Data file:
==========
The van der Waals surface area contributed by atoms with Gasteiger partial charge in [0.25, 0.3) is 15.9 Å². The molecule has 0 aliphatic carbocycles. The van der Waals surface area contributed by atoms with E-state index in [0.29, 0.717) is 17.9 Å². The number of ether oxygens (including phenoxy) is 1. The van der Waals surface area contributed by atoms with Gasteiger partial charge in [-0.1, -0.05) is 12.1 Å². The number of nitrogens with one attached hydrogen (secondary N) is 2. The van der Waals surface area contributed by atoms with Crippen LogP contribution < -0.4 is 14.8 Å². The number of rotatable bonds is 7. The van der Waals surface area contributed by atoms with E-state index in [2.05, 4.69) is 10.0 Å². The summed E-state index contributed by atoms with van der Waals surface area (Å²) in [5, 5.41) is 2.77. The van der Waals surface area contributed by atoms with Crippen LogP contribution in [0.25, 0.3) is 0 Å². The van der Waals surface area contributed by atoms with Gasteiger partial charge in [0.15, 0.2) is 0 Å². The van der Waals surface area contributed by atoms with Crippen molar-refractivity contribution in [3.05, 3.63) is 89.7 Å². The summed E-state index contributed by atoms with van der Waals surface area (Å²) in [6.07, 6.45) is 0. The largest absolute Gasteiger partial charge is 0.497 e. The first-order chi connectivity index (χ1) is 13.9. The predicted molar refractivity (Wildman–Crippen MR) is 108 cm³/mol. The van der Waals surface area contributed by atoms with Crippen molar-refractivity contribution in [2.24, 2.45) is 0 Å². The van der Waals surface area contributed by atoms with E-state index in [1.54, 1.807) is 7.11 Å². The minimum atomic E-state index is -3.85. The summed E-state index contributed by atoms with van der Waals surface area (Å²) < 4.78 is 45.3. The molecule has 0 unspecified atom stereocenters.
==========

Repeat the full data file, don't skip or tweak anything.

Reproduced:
The van der Waals surface area contributed by atoms with Gasteiger partial charge in [0.25, 0.3) is 15.9 Å². The molecule has 0 aliphatic carbocycles. The van der Waals surface area contributed by atoms with E-state index in [0.29, 0.717) is 17.9 Å². The number of ether oxygens (including phenoxy) is 1. The van der Waals surface area contributed by atoms with Gasteiger partial charge in [-0.1, -0.05) is 12.1 Å². The number of nitrogens with one attached hydrogen (secondary N) is 2. The van der Waals surface area contributed by atoms with Crippen LogP contribution < -0.4 is 14.8 Å². The number of rotatable bonds is 7. The van der Waals surface area contributed by atoms with E-state index in [2.05, 4.69) is 10.0 Å². The summed E-state index contributed by atoms with van der Waals surface area (Å²) in [5, 5.41) is 2.77. The van der Waals surface area contributed by atoms with Crippen LogP contribution in [0.25, 0.3) is 0 Å². The van der Waals surface area contributed by atoms with Gasteiger partial charge in [0.15, 0.2) is 0 Å². The van der Waals surface area contributed by atoms with Crippen molar-refractivity contribution in [3.05, 3.63) is 89.7 Å². The summed E-state index contributed by atoms with van der Waals surface area (Å²) in [6.07, 6.45) is 0. The largest absolute Gasteiger partial charge is 0.497 e. The first-order chi connectivity index (χ1) is 13.9. The predicted molar refractivity (Wildman–Crippen MR) is 108 cm³/mol. The van der Waals surface area contributed by atoms with Crippen molar-refractivity contribution in [2.24, 2.45) is 0 Å². The van der Waals surface area contributed by atoms with E-state index in [1.54, 1.807) is 7.11 Å². The minimum atomic E-state index is -3.85. The summed E-state index contributed by atoms with van der Waals surface area (Å²) < 4.78 is 45.3. The molecule has 0 unspecified atom stereocenters.